Despite being decades into the digital revolution, most of our official records remain stuck in a paper-based format hardly different from what our grandparents used. Even our current digital documentation system is a mess, ensuring that our most important official records are hard to keep track of, a hassle to access, and terribly insecure. NFTs, or non-fungible tokens, are the ideal means by which to revolutionize record keeping, offering us the opportunity to experience an easier, less expensive, and more secure way to store and document important records and identification.
Granted, when many in the general public hear about NFTs, they think of them as little more than campy “Bored Apes,” or “Cowboy Trump” artwork. However, the reality is that with their unique properties NFTs are the ideal digital format by which we can document and store our most important information. This new technology can replace the need for more traditional forms of documentation while making them more accessible and secure than ever before.
We’ve known since the 9/11 Commission issued its report that we are in need of better standards for our identification. The current system for documenting and verifying important personal and professional information is technologically outdated and prone to fraud, be it from terrorists trying to enter the country illegally or scammers opening credit cards in the names of others. Moreover, these documents are usually still physical pieces of paper that can be easily lost or stolen, often requiring weeks or months to replace them. They also rely on a centralized system of record-keeping that can be inefficient and prone to errors.
It is little wonder then that so many liberals and conservatives alike have objected to the Real ID system as it is currently structured. Real ID, as it currently stands, relies on technology that builds on all of these problems instead of fixing them. With the implementation of these standards delayed yet again, until at least mid-2025, we still have time to do better.
NFTs offer us a better solution to the problems that plague traditional identification by providing an easily accessible way to represent official records, all while being remarkably resistant to tampering and fraud. Further, unlike traditional documents that have their information stored in a centralized database that is vulnerable to hacks and breaches, NFTs have their information stored on the blockchain and can only be accessed and updated by the individual who owns them. The result is a system that inherently allows for maximum privacy and security, as only the individual owner of the information has full control over it.
NFTs have the potential to do much more than just replace physical identification, they can also streamline and automate many of the processes that currently rely on manual verification. Imagine a world where all legal documents, such as contracts, car titles, and deeds, are represented as NFTs. This would make it exceptionally easy to authenticate a document and transfer ownership, eliminating the practical need for intermediaries such as lawyers or notaries who currently fill this role.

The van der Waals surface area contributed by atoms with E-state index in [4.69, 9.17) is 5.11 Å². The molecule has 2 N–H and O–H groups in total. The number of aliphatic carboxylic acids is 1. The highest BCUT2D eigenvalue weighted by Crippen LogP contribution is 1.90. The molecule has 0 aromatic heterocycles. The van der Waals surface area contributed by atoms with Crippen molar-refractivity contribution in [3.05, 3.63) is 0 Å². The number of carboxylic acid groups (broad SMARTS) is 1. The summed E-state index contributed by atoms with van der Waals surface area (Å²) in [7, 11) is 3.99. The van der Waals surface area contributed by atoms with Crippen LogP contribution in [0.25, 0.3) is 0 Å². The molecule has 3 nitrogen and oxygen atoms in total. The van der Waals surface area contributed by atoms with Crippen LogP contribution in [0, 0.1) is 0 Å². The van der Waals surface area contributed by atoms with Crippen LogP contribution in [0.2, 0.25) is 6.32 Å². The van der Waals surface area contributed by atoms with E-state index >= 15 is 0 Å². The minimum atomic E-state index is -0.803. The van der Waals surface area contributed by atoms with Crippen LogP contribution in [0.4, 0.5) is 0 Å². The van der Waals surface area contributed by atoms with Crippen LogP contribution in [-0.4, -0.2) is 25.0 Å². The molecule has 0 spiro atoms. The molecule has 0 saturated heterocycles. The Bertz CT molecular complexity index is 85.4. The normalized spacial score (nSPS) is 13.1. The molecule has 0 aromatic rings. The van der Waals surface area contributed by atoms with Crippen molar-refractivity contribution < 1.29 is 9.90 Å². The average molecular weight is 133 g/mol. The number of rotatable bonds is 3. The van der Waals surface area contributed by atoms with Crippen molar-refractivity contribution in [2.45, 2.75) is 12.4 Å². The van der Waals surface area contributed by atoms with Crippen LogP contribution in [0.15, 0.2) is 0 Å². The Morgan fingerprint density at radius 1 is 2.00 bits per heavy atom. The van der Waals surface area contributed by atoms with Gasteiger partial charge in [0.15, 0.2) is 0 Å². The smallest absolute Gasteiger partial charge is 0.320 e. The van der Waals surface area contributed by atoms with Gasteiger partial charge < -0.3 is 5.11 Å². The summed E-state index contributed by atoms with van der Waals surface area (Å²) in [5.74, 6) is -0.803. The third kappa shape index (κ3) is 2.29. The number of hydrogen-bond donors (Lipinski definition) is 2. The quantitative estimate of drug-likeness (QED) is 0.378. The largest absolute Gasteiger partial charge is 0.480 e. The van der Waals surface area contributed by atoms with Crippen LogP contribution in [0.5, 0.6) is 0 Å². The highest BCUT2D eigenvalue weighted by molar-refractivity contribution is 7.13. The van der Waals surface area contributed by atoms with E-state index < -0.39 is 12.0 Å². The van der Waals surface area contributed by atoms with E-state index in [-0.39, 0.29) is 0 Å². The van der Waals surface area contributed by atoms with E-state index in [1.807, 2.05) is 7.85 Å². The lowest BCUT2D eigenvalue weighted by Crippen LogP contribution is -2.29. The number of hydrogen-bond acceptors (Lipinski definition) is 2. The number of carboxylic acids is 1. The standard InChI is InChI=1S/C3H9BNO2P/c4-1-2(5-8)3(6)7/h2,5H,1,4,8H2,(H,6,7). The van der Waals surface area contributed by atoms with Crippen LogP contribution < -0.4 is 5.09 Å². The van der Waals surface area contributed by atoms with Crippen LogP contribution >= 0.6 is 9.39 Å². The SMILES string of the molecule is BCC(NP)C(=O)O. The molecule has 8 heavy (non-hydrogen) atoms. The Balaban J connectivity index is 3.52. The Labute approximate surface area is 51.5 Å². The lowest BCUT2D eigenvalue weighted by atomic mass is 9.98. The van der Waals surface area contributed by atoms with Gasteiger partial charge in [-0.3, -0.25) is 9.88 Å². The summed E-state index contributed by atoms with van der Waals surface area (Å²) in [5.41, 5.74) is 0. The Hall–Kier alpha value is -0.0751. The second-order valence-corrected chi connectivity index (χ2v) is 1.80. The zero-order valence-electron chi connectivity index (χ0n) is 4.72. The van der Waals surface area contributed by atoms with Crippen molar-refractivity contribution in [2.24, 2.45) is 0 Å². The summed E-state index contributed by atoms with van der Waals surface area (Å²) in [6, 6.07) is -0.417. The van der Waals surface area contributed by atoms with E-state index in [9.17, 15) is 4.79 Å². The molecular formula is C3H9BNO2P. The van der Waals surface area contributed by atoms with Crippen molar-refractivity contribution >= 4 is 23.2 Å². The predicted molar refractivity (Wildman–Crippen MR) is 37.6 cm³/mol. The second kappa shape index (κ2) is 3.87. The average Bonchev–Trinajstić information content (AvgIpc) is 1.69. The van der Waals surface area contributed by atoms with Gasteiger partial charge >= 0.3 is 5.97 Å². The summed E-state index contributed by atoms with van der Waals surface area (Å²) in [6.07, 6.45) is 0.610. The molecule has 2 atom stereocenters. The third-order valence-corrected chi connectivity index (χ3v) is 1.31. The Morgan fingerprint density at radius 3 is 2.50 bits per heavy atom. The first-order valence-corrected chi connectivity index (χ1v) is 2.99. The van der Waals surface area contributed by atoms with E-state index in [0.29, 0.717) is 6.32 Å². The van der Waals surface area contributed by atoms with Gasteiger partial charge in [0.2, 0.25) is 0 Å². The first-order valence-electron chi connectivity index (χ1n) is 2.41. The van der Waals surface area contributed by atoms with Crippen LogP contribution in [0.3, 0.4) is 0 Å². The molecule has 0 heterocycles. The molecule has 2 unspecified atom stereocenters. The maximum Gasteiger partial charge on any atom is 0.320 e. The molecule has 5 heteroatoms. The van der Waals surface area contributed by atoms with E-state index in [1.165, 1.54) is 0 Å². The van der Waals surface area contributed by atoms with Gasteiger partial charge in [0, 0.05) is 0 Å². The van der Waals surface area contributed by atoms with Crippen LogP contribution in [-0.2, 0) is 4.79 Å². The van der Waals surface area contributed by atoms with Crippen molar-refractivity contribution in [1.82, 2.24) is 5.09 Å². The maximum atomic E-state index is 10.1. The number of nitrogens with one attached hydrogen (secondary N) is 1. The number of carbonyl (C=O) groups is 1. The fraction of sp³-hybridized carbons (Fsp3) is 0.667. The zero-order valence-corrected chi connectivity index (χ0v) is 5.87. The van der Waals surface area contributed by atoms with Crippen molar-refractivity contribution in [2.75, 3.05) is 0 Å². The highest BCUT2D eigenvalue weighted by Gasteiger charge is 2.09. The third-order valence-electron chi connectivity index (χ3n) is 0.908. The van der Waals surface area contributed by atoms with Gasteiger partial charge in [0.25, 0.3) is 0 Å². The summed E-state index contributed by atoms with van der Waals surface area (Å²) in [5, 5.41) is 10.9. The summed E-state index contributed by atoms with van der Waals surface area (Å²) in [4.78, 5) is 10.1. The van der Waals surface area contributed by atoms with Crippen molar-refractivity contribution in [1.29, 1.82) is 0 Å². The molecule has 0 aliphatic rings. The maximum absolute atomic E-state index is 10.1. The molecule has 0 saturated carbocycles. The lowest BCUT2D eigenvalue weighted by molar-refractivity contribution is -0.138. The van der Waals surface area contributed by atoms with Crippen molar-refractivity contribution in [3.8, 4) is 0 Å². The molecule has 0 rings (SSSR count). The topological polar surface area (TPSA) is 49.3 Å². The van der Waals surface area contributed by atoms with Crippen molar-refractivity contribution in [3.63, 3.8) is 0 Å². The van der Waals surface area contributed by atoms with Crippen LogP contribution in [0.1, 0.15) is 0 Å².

Despite being a new technology, there are already several examples of NFTs being used for documentation and verification. Romania is in the process of developing a system to use NFTs as a replacement for current methods of government documentation in an effort to reduce bureaucracy. Implementation of this new standard isn’t science fiction, it’s a readily deployable technology that has proven itself as a superior alternative to the arcane record keeping procedures of yesteryear.
NFTs also have the potential to revolutionize the way we document and store some of our most important personal records, like birth, marriage, and death certificates. Currently, these documents are all scattered across various governing institutions, often across multiple states, making them unduly difficult to access and verify. Were they converted to a NFT managed system, it would not only make it easier for individuals to access their own personal information, but it would also make it easier for organizations to verify the authenticity of an individual’s documents. Security and privacy are obtainable with NFTs in a way they will never be if we continue to rely on the system Real ID pursues.
Another potential application of NFTs is in the realm of education. Currently, many educational institutions still rely on physical transcripts and degrees to verify the authenticity of a student’s educational history and often charge to send these documents to any outside entity via snail mail. NFTs could be used to replace this outdated system, making it easy to verify a student’s educational history and streamline the process of applying to college, graduate school, or getting a job.
NFTs are an innovative technology that has the potential to revolutionize our current documentation system. It is time for us to embrace this new technology and make the transition from paper-based documentation to a more secure and efficient digital system that empowers individuals, not bureaucrats and middlemen.
Nicholas Creel is an assistant professor of business law at Georgia College and State University.
Gavin Incrocci is an undergraduate student at Georgia College and State University who is studying cryptocurrency and cyber-law under professor Creel.
The views expressed in this article are the writers’ own.